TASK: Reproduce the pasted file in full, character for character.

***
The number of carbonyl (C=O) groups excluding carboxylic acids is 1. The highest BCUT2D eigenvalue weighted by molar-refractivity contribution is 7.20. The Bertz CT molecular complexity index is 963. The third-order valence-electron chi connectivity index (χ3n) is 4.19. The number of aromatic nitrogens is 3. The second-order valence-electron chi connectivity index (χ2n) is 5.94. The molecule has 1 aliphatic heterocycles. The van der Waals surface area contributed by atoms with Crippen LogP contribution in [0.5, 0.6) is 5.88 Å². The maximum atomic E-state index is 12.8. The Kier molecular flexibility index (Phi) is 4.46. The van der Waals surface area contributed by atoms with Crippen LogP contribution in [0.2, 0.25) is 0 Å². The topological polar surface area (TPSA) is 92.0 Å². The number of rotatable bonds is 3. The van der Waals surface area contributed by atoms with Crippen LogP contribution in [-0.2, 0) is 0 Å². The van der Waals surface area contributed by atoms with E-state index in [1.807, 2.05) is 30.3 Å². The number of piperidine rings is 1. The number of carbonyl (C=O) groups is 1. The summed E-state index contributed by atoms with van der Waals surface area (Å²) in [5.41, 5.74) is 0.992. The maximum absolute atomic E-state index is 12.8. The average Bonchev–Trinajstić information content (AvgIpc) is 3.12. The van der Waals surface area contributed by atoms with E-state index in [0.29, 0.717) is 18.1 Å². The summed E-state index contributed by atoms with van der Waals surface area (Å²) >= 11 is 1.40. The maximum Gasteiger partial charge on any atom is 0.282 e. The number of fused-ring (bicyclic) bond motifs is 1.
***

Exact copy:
The number of carbonyl (C=O) groups excluding carboxylic acids is 1. The highest BCUT2D eigenvalue weighted by molar-refractivity contribution is 7.20. The Bertz CT molecular complexity index is 963. The third-order valence-electron chi connectivity index (χ3n) is 4.19. The number of aromatic nitrogens is 3. The second-order valence-electron chi connectivity index (χ2n) is 5.94. The molecule has 1 aliphatic heterocycles. The van der Waals surface area contributed by atoms with Crippen LogP contribution in [0.5, 0.6) is 5.88 Å². The maximum atomic E-state index is 12.8. The Kier molecular flexibility index (Phi) is 4.46. The van der Waals surface area contributed by atoms with Crippen LogP contribution in [0.2, 0.25) is 0 Å². The topological polar surface area (TPSA) is 92.0 Å². The number of rotatable bonds is 3. The van der Waals surface area contributed by atoms with Crippen LogP contribution in [-0.2, 0) is 0 Å². The van der Waals surface area contributed by atoms with E-state index in [1.807, 2.05) is 30.3 Å². The number of piperidine rings is 1. The number of carbonyl (C=O) groups is 1. The summed E-state index contributed by atoms with van der Waals surface area (Å²) in [5.41, 5.74) is 0.992. The maximum absolute atomic E-state index is 12.8. The average Bonchev–Trinajstić information content (AvgIpc) is 3.12. The van der Waals surface area contributed by atoms with E-state index in [0.29, 0.717) is 18.1 Å². The summed E-state index contributed by atoms with van der Waals surface area (Å²) >= 11 is 1.40. The maximum Gasteiger partial charge on any atom is 0.282 e. The number of fused-ring (bicyclic) bond motifs is 1.